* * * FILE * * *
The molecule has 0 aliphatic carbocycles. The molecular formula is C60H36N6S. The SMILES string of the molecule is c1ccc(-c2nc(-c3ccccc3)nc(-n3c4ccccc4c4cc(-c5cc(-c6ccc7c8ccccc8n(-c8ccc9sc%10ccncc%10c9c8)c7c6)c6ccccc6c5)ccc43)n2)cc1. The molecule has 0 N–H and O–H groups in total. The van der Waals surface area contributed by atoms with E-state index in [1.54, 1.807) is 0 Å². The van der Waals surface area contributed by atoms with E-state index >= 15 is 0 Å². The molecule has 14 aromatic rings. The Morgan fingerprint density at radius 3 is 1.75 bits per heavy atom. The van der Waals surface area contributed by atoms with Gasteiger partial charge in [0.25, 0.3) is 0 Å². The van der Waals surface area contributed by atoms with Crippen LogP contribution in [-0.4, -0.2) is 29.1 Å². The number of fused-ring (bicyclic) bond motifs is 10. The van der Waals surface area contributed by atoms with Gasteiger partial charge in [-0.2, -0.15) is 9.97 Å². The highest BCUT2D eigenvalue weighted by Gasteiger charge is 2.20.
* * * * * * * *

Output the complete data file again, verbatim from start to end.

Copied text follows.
The molecule has 0 aliphatic carbocycles. The molecular formula is C60H36N6S. The SMILES string of the molecule is c1ccc(-c2nc(-c3ccccc3)nc(-n3c4ccccc4c4cc(-c5cc(-c6ccc7c8ccccc8n(-c8ccc9sc%10ccncc%10c9c8)c7c6)c6ccccc6c5)ccc43)n2)cc1. The molecule has 0 N–H and O–H groups in total. The van der Waals surface area contributed by atoms with E-state index in [1.54, 1.807) is 0 Å². The van der Waals surface area contributed by atoms with E-state index >= 15 is 0 Å². The molecule has 14 aromatic rings. The Morgan fingerprint density at radius 3 is 1.75 bits per heavy atom. The van der Waals surface area contributed by atoms with Gasteiger partial charge in [0.25, 0.3) is 0 Å². The van der Waals surface area contributed by atoms with Crippen LogP contribution in [-0.4, -0.2) is 29.1 Å². The number of fused-ring (bicyclic) bond motifs is 10. The van der Waals surface area contributed by atoms with Gasteiger partial charge in [-0.2, -0.15) is 9.97 Å². The highest BCUT2D eigenvalue weighted by Gasteiger charge is 2.20.